COOKIEKEEPER - A BLESSING Rated 5 out of 5 stars

This review was originally posted on Feb 16, 2014, but Mozilla deleted it (twice) along with my 5/5 rating, and deleted the corresponding developer's response.

To Mozilla:
Stop micromanaging people's genuine reviews and instead focus your efforts on reducing the memory footprint of Firefox because it's a hog. Firefox 27 is more of a memory hog than Firefox 8 with only a handful of tabs opened, despite Mozilla’s MemShrink ongoing project over the last 2.5 years, aiming to reduce the memory consumption of Firefox. Sort it out FFS.

If you want people to use Firefox rather than its nemesis, Chrome and its the various Chromium builds, Mozilla will have to fix what's been broken version after version. By dumbing down the features listed in the menus simply alienates power-users (e.g. history removal after a specified time, and the option to toggle the disabling/enabling of images). Having to change such options in a convoluted way by digging around in the about:config frustrates and annoys the end-user.

And stop messing around with the UI. Firefox's heritage is built on the premise of being feature-rich, not looking anorexic, as Chrome appears.


I've never used the previous incarnation of CookieKeeper, that is CookieCuller, however I've been fighting a losing battle with managing cookies in all the major browsers for a decade. In Firefox that involved using various cookie manager extensions.

Cookies are so pervasive that many sites insist on cookies being enabled in order to view the site, else the site is either displayed incorrectly or not at all.

It's a challenge in itself to configure NoScript and RequestPolicy (two of the most invaluable extensions for Firefox) for one's frequently accessed sites, not to mention having to deal with sanctioning temporary permit rules for other one-time viewed sites.

Having to set further permissions governing cookies make browsing a painful experience, but I refuse to take risks by shunning aside security and pursuing a high-risk care-free browsing attitude.

CookieKeeper is a blessing - it has totally changed the way I manage cookies. No more implicit deny cookies unless explicitly allowed per site, and then having to fiddle around with temporarily allowing cookies for newly visited sites.With CookieKeeper, only sites with which I have an ID / account, or specific cookie names for a given site that holds my preferences, are now protected. As far as all the other cookies are concerned, I don't give a $#1t. :D They are automatically deleted upon Firefox's exit.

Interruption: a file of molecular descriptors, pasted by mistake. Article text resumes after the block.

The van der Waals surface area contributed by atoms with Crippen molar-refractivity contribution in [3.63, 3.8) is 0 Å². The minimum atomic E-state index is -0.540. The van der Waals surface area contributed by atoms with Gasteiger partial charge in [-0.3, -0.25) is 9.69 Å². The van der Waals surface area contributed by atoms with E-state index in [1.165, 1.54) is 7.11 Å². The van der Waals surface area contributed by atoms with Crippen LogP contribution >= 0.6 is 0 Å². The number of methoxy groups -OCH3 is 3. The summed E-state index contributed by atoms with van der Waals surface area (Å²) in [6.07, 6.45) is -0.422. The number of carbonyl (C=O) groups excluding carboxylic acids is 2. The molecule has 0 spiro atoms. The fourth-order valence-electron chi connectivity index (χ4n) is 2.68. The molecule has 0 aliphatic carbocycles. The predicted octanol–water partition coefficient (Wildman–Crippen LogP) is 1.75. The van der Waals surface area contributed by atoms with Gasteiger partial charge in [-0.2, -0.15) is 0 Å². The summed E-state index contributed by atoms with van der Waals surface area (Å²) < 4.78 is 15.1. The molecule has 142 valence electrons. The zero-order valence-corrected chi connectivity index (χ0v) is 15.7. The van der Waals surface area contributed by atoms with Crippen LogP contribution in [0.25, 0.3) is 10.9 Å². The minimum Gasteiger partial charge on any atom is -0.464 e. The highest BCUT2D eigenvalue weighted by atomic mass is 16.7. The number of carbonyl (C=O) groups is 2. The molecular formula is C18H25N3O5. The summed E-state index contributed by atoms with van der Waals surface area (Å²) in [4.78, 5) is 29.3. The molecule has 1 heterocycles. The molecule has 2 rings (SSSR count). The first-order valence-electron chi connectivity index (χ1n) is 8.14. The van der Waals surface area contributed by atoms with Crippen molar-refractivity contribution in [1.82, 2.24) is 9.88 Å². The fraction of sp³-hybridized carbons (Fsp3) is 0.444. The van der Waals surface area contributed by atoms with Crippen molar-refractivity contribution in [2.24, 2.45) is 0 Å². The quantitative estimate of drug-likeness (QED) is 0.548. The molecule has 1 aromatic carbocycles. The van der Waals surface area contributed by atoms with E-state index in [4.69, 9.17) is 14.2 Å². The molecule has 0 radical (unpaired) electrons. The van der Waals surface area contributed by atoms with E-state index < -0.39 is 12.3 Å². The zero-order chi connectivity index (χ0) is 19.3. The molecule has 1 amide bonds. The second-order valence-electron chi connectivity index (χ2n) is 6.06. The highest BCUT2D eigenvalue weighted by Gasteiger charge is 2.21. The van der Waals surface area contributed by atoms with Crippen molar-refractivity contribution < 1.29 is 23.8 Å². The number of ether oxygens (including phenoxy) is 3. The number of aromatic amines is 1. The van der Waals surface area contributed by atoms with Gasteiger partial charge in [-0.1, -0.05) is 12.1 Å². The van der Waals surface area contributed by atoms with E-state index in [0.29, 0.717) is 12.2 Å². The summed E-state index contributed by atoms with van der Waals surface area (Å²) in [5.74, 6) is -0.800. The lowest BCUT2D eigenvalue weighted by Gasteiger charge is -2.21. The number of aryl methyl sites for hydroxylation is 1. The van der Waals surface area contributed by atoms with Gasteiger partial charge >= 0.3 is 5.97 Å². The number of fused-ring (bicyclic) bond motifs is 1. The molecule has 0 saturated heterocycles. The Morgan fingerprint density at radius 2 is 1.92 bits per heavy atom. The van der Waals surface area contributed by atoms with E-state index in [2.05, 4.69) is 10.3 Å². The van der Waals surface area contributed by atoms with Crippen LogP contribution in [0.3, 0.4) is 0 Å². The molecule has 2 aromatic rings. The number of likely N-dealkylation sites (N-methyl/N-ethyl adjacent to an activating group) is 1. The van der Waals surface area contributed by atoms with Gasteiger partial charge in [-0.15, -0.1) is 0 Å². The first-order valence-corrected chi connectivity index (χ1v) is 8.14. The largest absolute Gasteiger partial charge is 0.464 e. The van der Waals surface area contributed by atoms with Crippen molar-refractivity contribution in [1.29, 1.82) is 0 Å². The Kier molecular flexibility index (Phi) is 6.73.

CookieKeeper along with Cookies Manager+ (an amazing cookie manager/editor) makes cookie micro-management a thing of the past, yet retaining full control.



In the 'Protected Cookies' dialog box that shows all the cookies protected from deletion, via CookieKeeper's 'Preferences', the cookies appear to be listed in order of the time of having been given protected status.

It would be much more helpful if the protected cookies were listed alphabeticlly by domain name.

In the main dialog box of CookieKeeper that display's the cookies, it would helpful to have a right-click context menu upon clicking both the domain name and each individual cookie, which would give various options such as remove cookie, protect cookie, edit cookie, and block cookie (block cookie not needed if (5) below is implemented - and who wants to micro-manage cookies anyway ?) similar to the extension CookieMan Context ( )

The CookieKeeper icon (located in either the Menu Bar or Add-on Bar) could have a drop-down menu giving the option to delete all non-protected cookies (similar to the drop-down menu of Adblock Plus), thereby reducing the clicks needed to open CookieKeeper's window and clicking 'Remove All Cookies".

The brown CookieKeeper icon could reflect whether the current tab possesses a protected cookie, an unprotected cookie, a mix of both protected and unprotected cookies, or no cookie, by way of implementing a traffic-light color system, e.g., the CookieKeeper icon turns green if all cookie(s) for the current tab is/are protected, yellow if a mix of protected and unprotected cookies exist, and red for unprotected cookies. The CookieKeeper icon will retain its original brown color if no cookie is present for the current tab.

In this way, one will instantly be able to identify whether a site that should have it's cookies protected, has or has not its cookies protected. If it has not, then one may take action to protect the cookie(s), simply based upon visualizing the color of CookieKeeper's icon.

Although non-protected cookies may be deleted on-demand and upon Firefox's exit, an enhancement of this would be to force non-protected cookies to be culled after either one of two events has occurred:

a) a predetermined configurable time has elapsed after a cookie's last access time
b) when the cookies are no longer used by currently open tabs

In this way tracking cookies won't have a fighting chance. However dealing with and eradicating zombie cookies becomes an another challenge altogether.


I hope this extension becomes extremely popular, more so than its predecessor CookieCuller, for CookieKeeper can be the extension that finally truly resolves cookie hell.

This review is for a previous version of the add-on (